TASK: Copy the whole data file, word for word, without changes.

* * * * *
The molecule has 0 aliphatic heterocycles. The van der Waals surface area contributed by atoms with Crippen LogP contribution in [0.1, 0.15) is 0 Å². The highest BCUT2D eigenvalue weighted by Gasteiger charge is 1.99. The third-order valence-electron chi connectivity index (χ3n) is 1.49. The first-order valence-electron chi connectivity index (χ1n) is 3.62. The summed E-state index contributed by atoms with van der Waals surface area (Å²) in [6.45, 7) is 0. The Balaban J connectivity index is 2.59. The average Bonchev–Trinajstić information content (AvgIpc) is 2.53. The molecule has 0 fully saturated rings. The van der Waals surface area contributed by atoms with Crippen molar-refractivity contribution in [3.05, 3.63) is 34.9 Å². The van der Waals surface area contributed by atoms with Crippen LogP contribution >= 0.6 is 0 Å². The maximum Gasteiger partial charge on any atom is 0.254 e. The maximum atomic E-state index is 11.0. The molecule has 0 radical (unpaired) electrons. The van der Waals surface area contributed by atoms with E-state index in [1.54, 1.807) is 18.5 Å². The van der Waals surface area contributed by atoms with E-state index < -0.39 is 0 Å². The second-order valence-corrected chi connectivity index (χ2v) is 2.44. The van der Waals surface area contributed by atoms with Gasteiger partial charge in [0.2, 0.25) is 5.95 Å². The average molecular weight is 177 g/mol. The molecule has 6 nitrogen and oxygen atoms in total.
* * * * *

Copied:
The molecule has 0 aliphatic heterocycles. The van der Waals surface area contributed by atoms with Crippen LogP contribution in [0.1, 0.15) is 0 Å². The highest BCUT2D eigenvalue weighted by Gasteiger charge is 1.99. The third-order valence-electron chi connectivity index (χ3n) is 1.49. The first-order valence-electron chi connectivity index (χ1n) is 3.62. The summed E-state index contributed by atoms with van der Waals surface area (Å²) in [6.45, 7) is 0. The Balaban J connectivity index is 2.59. The average Bonchev–Trinajstić information content (AvgIpc) is 2.53. The molecule has 0 fully saturated rings. The van der Waals surface area contributed by atoms with Crippen molar-refractivity contribution in [3.05, 3.63) is 34.9 Å². The van der Waals surface area contributed by atoms with Crippen LogP contribution >= 0.6 is 0 Å². The maximum Gasteiger partial charge on any atom is 0.254 e. The maximum atomic E-state index is 11.0. The molecule has 0 radical (unpaired) electrons. The van der Waals surface area contributed by atoms with E-state index in [1.54, 1.807) is 18.5 Å². The van der Waals surface area contributed by atoms with E-state index < -0.39 is 0 Å². The second-order valence-corrected chi connectivity index (χ2v) is 2.44. The van der Waals surface area contributed by atoms with Gasteiger partial charge in [0.2, 0.25) is 5.95 Å². The average molecular weight is 177 g/mol. The molecule has 6 nitrogen and oxygen atoms in total.